August 13, 2004
TALK IS CHEAP:
Talking Down the Economy (James K. Glassman, August 9, 2004, Scripps Howard News Service)
Pessimism about the economy helps Kerry and his friends, but an objective look at the report shows a very different picture. Yes, the number of people employed in July rose only slightly, by 32,000. But the unemployment rate dropped to 5.5 percent--down from 6.3 percent a year ago and the lowest since October 2001, right after the 9/11 attacks.
The rate today is lower than when Bill Clinton was running for re-election in 1996. It's lower than the average unemployment rate in the 1990s--not to mention the 1980s and 1970s. Plant closings are way down from a year ago, and the threat of outsourcing is a figment of Lou Dobbs's imagination.
I don't want to overwhelm you with numbers, but I am sick and tired of the biased bleating that passes for economic analysis these days. Look at this:
* Friday's report also showed that a survey of jobs taken by sampling households rather than businesses registered a gain of 629,000 in July. Hourly earnings and hours worked were up. The economy has now gained 1.2 million jobs since the start of the year, winning back two-thirds of those lost in the recession Bush inherited from Clinton.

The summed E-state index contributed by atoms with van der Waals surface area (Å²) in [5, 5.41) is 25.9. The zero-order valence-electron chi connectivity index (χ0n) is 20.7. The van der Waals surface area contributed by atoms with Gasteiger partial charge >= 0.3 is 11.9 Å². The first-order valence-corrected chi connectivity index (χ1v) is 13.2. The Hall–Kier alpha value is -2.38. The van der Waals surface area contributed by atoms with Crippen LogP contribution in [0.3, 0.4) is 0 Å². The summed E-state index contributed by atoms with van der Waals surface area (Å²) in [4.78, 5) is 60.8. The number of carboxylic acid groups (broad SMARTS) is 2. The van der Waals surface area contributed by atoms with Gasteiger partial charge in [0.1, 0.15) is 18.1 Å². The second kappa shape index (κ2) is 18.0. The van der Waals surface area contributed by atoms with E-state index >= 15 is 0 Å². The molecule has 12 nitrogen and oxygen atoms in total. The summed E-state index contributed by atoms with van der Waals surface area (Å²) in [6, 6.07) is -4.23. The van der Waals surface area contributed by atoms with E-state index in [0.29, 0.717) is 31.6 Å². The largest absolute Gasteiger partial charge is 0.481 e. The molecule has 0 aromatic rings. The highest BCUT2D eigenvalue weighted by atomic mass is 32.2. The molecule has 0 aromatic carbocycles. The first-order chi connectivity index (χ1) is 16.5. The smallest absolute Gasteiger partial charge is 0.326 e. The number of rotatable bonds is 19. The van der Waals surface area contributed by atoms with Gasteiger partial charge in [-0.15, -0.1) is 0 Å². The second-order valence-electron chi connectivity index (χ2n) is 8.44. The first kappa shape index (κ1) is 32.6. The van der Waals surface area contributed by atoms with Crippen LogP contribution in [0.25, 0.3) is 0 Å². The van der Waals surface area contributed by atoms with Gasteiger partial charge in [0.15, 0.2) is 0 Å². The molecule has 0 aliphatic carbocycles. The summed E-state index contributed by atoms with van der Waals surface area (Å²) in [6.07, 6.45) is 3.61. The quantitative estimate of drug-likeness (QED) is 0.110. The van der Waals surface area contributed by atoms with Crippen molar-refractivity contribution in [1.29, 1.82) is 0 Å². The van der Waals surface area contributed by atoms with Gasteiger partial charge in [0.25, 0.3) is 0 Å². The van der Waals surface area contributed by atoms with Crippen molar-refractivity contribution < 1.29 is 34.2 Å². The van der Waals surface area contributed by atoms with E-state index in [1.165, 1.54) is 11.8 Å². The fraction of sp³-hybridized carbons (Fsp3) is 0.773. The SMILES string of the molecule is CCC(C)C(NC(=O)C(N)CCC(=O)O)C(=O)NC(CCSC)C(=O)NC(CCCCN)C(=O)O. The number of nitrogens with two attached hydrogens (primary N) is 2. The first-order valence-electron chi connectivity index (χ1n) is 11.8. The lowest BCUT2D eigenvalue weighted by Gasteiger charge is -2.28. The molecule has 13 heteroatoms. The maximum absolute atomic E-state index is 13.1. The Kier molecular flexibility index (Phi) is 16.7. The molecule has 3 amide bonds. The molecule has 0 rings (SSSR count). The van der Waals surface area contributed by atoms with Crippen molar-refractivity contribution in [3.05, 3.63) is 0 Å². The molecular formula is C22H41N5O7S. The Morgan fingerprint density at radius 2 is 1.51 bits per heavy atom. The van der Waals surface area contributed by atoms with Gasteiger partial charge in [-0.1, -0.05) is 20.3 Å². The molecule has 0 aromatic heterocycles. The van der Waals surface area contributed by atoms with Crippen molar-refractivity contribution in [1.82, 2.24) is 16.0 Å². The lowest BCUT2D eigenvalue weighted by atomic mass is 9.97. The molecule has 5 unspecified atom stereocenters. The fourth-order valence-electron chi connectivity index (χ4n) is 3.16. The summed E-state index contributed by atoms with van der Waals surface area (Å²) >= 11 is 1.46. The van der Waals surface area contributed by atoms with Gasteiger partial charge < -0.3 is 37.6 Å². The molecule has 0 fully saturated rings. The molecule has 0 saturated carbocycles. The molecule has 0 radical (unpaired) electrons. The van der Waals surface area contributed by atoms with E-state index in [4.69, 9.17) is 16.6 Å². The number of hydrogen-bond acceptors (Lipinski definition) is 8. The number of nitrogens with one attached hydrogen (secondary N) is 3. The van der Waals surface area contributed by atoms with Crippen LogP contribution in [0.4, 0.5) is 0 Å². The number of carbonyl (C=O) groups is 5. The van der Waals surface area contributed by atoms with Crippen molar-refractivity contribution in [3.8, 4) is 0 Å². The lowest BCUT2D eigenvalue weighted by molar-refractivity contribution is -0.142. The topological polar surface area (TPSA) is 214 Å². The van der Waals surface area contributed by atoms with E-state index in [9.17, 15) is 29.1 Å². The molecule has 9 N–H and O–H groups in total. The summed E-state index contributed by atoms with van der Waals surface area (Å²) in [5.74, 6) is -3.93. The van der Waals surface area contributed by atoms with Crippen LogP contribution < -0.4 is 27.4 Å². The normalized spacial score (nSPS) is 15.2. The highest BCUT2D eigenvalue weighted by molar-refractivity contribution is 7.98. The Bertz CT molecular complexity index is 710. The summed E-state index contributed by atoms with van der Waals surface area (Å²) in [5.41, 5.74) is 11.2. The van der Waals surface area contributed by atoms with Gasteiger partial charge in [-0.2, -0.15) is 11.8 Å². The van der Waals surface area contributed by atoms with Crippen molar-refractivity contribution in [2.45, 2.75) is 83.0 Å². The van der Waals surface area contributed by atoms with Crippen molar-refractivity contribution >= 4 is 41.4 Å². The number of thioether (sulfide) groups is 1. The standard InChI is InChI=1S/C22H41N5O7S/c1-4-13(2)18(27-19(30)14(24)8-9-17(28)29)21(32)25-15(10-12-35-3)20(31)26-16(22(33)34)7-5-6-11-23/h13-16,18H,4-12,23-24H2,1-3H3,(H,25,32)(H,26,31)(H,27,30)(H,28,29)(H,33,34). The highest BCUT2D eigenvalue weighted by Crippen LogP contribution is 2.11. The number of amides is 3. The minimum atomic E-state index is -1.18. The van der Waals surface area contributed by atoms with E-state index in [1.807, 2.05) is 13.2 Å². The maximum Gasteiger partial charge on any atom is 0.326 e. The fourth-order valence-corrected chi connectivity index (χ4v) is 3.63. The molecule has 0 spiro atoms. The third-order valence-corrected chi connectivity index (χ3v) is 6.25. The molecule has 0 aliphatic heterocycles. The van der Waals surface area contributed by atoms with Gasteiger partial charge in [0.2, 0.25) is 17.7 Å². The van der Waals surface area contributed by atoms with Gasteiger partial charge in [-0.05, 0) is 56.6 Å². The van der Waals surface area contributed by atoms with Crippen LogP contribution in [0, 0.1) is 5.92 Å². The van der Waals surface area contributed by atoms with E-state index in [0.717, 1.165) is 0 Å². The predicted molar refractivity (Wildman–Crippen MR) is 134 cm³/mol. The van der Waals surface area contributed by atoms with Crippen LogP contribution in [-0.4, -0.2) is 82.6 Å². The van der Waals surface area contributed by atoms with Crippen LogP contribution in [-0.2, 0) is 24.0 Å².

* Second-quarter profits for the 900 companies tracked by Business Week rose an incredible 32 percent. Business investment is soaring, up 14 percent for the year. The Institute for Supply Management's measure of manufacturing activity, which includes orders, inventories and employment, is at lofty levels not seen since the 1980s.
* Over the past 12 months, David Malpass of Bear Stearns points out, the U.S. economy--measured by our GDP--has grown at a rate of 4.8 percent. That's faster than in any 12-month period during the Clinton administration and three times as fast as Germany and France are growing.
My own view is that the U.S. economy is strong, and, rather than weakening, it will get stronger as the year goes on. Our problems right now are oil prices, which experts expect to decline, and stock prices, which react negatively when Kerry's fortunes rise.
I agree with Jason Rotenberg of Bridgewater Associates, one of the nation's best research firms: "There is little reason to expect the U.S. economy to slow down in any significant way. July will probably shape up to be a strong month, and employment growth in the second half of 2004 is likely to remain strong."
Over time the global momentum takes over from the pessimists. You can't stop an $11 trillion economy by talking mean about it. Posted by Orrin Judd at August 13, 2004 8:26 AM